The Commission has allocated an additional €90 million in humanitarian aid for civilians in Yemen, as the conflict-torn country plunges into the world’s worst hunger crisis.
The new funding brings total EU humanitarian assistance in Yemen in 2018 to €118 million and will be channelled exclusively through humanitarian organisations.
“We are in a race against time to avoid a famine in Yemen. That is why the EU is stepping up its life-saving humanitarian assistance to the Yemeni people. Some 8 million vulnerable people will benefit from our additional funding, that will be directed at covering – among others – nutritional, health, sanitation and protection needs. However, the only way to stop this ongoing humanitarian tragedy is through a political solution that puts an end to the violence,” said Commissioner for Humanitarian Aid and Crisis Management Christos Stylianides.
Commissioner Stylianides also stressed the imperative need for parties to the conflict to uphold International Humanitarian Law, such as ensuring that humanitarian assistance reaches those in need, and that civilians and aid workers are not targeted.
The funding announced today will contribute to the continuation of efforts to address the needs of the most vulnerable people in Yemen by providing a wide range of assistance such as food, nutrition, health services, shelter, water and sanitation, education and protection. Through EU support, the United Nations World Food Programme will provide food aid to over 8 million Yemenis.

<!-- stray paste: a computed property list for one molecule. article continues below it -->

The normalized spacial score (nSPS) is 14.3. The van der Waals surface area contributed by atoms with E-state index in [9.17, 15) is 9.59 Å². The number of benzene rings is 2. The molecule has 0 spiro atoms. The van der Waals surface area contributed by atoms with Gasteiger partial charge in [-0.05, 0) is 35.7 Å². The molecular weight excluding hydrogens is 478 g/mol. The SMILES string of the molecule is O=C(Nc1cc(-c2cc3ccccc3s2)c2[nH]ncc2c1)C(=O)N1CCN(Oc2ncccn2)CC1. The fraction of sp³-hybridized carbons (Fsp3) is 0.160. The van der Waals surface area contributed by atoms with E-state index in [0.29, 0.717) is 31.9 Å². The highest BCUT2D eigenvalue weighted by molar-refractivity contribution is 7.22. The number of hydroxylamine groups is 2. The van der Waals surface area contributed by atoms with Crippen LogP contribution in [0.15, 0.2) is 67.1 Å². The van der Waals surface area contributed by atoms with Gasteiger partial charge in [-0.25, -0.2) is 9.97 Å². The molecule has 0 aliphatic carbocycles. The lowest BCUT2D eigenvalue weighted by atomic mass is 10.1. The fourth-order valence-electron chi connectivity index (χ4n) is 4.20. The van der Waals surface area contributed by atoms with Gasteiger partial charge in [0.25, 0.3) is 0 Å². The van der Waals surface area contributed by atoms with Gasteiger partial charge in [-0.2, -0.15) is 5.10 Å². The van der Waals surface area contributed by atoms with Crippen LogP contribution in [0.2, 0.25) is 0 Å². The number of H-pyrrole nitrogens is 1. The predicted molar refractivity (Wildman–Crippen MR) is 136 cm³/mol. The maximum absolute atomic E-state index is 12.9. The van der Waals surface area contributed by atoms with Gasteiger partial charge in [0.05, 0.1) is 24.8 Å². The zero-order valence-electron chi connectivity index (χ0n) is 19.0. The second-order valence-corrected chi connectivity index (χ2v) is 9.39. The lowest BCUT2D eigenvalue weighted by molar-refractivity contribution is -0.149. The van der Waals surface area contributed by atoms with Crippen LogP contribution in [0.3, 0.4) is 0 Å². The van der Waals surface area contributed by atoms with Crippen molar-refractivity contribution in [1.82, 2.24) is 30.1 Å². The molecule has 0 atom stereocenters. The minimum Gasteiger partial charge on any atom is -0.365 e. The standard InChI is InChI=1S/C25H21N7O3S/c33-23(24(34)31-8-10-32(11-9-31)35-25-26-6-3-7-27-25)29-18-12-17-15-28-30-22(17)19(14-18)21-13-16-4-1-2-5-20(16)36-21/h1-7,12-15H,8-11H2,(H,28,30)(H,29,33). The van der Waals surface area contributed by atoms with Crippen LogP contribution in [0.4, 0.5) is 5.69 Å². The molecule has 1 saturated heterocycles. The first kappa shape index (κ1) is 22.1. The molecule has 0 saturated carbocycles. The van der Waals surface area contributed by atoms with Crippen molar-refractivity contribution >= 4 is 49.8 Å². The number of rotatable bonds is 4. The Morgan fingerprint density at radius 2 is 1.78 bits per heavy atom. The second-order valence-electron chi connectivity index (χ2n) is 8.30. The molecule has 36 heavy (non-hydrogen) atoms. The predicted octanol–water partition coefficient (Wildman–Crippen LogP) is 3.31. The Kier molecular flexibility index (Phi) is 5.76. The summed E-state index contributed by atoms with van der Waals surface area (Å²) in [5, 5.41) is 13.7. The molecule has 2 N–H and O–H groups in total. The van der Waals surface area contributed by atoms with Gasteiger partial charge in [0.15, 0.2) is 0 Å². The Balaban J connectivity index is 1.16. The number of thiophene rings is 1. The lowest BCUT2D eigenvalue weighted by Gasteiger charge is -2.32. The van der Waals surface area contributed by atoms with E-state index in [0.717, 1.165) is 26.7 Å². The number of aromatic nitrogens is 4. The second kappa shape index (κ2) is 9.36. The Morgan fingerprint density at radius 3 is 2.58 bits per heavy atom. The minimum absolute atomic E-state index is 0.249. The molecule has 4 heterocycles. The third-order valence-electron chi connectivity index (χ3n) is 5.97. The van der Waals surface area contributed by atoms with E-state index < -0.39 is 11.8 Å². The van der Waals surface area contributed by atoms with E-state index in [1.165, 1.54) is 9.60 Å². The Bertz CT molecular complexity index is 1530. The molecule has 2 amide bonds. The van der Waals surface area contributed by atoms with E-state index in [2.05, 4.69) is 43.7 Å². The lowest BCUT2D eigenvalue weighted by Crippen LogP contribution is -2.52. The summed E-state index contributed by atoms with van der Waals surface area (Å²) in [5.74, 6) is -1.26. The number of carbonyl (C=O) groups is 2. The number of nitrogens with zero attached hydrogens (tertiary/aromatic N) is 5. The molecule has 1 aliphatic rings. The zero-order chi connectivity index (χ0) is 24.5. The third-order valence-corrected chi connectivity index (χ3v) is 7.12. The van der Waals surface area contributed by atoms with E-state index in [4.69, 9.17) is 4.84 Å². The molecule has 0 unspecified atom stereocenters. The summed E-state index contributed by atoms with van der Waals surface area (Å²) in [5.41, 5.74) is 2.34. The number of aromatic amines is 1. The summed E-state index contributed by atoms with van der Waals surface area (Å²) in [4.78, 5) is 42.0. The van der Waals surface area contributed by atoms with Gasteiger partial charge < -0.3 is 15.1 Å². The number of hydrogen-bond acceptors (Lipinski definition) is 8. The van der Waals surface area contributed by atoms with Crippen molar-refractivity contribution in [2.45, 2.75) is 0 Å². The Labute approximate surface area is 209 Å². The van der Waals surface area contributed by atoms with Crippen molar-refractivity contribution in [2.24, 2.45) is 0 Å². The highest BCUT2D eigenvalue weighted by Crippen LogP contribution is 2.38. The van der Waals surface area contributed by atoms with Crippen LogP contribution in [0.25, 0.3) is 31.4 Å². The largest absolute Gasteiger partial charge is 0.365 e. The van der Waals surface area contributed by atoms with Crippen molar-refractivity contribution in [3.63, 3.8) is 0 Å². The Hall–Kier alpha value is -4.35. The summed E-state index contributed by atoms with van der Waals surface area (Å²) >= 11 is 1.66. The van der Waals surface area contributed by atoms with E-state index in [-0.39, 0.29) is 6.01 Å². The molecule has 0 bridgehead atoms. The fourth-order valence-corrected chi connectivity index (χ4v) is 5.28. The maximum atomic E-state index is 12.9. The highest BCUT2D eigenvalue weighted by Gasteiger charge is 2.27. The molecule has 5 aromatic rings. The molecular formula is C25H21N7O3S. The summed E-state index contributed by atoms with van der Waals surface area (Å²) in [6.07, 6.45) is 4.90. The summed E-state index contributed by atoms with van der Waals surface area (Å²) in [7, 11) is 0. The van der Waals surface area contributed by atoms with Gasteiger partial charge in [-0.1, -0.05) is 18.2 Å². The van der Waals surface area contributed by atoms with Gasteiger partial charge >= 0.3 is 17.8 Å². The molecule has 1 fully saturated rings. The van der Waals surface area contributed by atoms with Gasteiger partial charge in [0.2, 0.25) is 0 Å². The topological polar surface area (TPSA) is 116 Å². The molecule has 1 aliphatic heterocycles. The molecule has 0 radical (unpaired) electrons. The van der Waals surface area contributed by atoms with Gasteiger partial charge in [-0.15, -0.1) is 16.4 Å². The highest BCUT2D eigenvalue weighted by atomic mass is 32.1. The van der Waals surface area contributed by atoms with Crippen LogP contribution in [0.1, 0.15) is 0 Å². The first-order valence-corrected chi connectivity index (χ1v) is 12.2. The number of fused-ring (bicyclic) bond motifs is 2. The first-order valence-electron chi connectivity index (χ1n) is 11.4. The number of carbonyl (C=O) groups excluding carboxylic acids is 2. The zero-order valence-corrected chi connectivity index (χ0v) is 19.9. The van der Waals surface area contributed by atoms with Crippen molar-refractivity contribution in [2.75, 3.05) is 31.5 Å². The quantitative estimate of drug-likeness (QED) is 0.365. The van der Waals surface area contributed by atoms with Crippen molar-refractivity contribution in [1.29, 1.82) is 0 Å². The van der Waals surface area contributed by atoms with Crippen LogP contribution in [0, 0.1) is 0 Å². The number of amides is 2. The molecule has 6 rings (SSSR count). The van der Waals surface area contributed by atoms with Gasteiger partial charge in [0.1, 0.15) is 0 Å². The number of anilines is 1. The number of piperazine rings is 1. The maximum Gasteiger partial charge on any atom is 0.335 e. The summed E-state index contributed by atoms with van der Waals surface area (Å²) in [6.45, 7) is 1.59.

The EU has also been providing aid to tackle the Cholera outbreak affecting the country.
Since the beginning of the conflict in 2015, the EU has allocated €323.7 million in humanitarian aid to the Yemen crisis.
The on-going conflict and its consequences has left around 22.2 million people (over 75% of the population) in dire need of humanitarian assistance, while some 3.5 million people have been displaced. Nearly 18 million Yemenis are in need of food assistance and approximately 8.4 million are on the brink of famine
Protracted violence and the destruction of basic infrastructure, coupled with the collapse of the economy and the financial system continues to severely limit access to food, medicine and fuel. The collapse of public services in Houthi controlled areas, the ongoing military offensive in Hodeida and the rapid devaluation of the national currency continue to have devastating humanitarian consequences. The United Nations has outlined the danger of an imminent famine in Yemen, which could affect half of its population.
At the same time, Yemen is suffering from the largest cholera outbreak ever-recorded in the country, with nearly 1.2 million suspected cases. Violations of International Humanitarian Law by parties to the conflict continue to be reported and the impact on civilians has increased since the start of Hodeida offensive.